A reaction product between 1,1,3,3-tetramethyldisiloxane and vinyltrimethoxysilane was obtained in a manner similar to that of Example 1 of U.S. Pat. No. 4,808,664 to Saam. The product was a mixture of 30% of an α-adduct (1-(1-trimethoxysilylethyl)-1,1,3,3-tetramethyldisiloxane) having the structure
and 70% of a α-adduct (1-(2-trimethoxysilylethyl)-1,1,3,3-tetramethyldisiloxane) having the structure
This mixture will hereinafter be called hydridotrimethoxysilylethyl disiloxane (HTMDS).
The VTMDS prepared in Example 1 (4.54 g) was added to 49.4 g of XP-50 copolymer in a Haake Rheocord™ mixer fitted with roller blades and the combination was heated at 175° C. for 3 minutes at 200 rpm. The XP-50 was obtained from ExxonMobil Chemical Co. (Baytown, Tex.) and is described as a polyisobutylene-p-methylstyerene copolymer having a number average molecular weight of 160,400 (by GPC using a PIB calibration in tetrahydrofuran solvent) and having 4.6 wt. % p-methylstyerene (PMS) units. Preparation of this copolymer is described in above cited U.S. Pat. No. 5,162,445. A 50% solution of Luperox™ 101 in cyclohexane (1.833 g) was added and mixing was continued for 6 minutes. Luperox™ 101 is described as 2,5-dimethyl-2,5-di(t-butylperoxy)hexane and is marketed by Schibley Chemical Co., Elyria, Ohio. A grafted copolymer was recovered and isolated by precipitation wherein methanol was added to a solution of the reaction product. 1H NMR spectroscopy showed resonances at ca. 3.5 ppm and at ca. 0 ppm, corresponding to the protons associated with methoxy group and methyl groups on neighboring silicon atoms, respectively, thus indicating that VTMDS had grafted onto the copolymer. The relative areas of the resonances in the NMR spectrum indicated that this copolymer contained 1.5 weight percent grafted VTMDS. Analysis of the product by gel permeation chromatography (GPC) showed Mn=55,200 and Mw=115,000.
The above grafted copolymer (1.25 g) was mixed with diisooctyl adipate (1.25 g; viscosity reducer), water-saturated zeolite containing 20% water (0.005 g), and tin catalyst K-Kat™ 8201 (0.075 g), the latter being described as dibutyltin bis(2,4-pentanedioanate) and marketed by King Industries, Norwalk, Conn. The resulting catalyzed mixture was immediately placed in a Bohlin VOR Rheometer (Bohlin Instruments, Cranbury, N.J.) set at 50° C. The storage modulus (G′) and loss modulus (G″) were measured as a function of time. G′ increased from about 2,000 Pa to 10,000 Pa within 10 minutes and reached a plateau modulus of 13,000 Pa in 100 minutes. G″ remained at 3,200 Pa throughout the test. The fact that the final value of G′ was much greater than that of G″ is a clear indication that the catalyzed mixture had cured.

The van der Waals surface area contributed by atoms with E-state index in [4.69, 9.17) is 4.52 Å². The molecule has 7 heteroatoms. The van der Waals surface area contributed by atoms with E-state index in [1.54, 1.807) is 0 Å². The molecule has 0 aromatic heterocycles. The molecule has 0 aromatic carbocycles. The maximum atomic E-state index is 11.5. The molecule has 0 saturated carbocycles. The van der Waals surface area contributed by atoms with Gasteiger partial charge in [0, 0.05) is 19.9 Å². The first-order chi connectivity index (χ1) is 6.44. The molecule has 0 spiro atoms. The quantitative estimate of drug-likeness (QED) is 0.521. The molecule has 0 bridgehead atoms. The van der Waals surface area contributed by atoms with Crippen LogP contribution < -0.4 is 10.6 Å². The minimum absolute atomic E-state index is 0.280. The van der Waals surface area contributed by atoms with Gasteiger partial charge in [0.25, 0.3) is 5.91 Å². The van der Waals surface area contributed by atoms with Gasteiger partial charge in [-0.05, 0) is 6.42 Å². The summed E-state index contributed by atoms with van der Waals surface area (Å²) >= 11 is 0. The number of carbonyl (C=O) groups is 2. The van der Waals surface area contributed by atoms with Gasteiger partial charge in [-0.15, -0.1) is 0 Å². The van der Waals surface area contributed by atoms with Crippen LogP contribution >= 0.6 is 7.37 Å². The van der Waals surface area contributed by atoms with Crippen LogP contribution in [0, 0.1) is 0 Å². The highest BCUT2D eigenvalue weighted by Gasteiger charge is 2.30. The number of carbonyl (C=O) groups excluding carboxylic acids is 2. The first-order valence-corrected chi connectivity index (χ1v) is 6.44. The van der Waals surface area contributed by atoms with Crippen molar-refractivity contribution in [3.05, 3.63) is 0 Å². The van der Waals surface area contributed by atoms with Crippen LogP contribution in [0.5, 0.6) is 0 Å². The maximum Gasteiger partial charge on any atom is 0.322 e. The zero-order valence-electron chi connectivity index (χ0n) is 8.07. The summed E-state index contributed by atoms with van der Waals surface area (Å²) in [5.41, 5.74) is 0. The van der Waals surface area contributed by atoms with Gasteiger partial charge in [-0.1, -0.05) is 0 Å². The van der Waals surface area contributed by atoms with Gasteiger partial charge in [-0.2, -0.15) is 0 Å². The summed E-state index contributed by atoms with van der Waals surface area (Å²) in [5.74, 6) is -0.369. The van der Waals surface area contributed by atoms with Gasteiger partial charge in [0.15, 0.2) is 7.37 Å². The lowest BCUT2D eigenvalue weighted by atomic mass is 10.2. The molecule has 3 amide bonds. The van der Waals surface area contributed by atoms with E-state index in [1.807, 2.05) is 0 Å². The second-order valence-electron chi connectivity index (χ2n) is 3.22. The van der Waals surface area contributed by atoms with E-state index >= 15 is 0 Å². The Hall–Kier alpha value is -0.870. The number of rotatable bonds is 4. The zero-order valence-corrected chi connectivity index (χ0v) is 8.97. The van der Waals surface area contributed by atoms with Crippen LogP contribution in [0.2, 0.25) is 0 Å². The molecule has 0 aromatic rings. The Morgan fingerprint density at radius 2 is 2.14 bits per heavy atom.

HTMDS prepared in Example 2 (19.0 g) was added to 180 g of the above described polyisobutylene-p-methylstyrene copolymer in a Haake Rheocord™ mixer fitted with roller blades and heated at 175° C./200 rpm. Luperox™ 101 (3.4 ml; undiluted) was added and the combination mixed for 8 minutes. The grafted polymeric material was recovered, as described above. 1H NMR analysis showed resonances at ca. 3.5 ppm and at ca. 0 ppm, the relative areas indicating that this product contained 0.8 weight percent of grafted HTMDS. Analysis of the product by (GPC) showed Mn=27,100 and Mw=73,800.
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|2||Co-pending application-serial No. 09/260,456 as stated in Background section of application.|
|3||Co-pending application—serial No. 09/260,456 as stated in Background section of application.|
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|U.S. Classification||525/288, 525/342, 525/333.3|
|International Classification||C08F290/06, C08F8/42, C08F283/12|
|Cooperative Classification||C08F8/42, C08F283/122, C08F290/068|
|European Classification||C08F8/42, C08F283/12B, C08F290/06F|
|Aug 14, 2000||AS||Assignment|
|Dec 27, 2005||FPAY||Fee payment|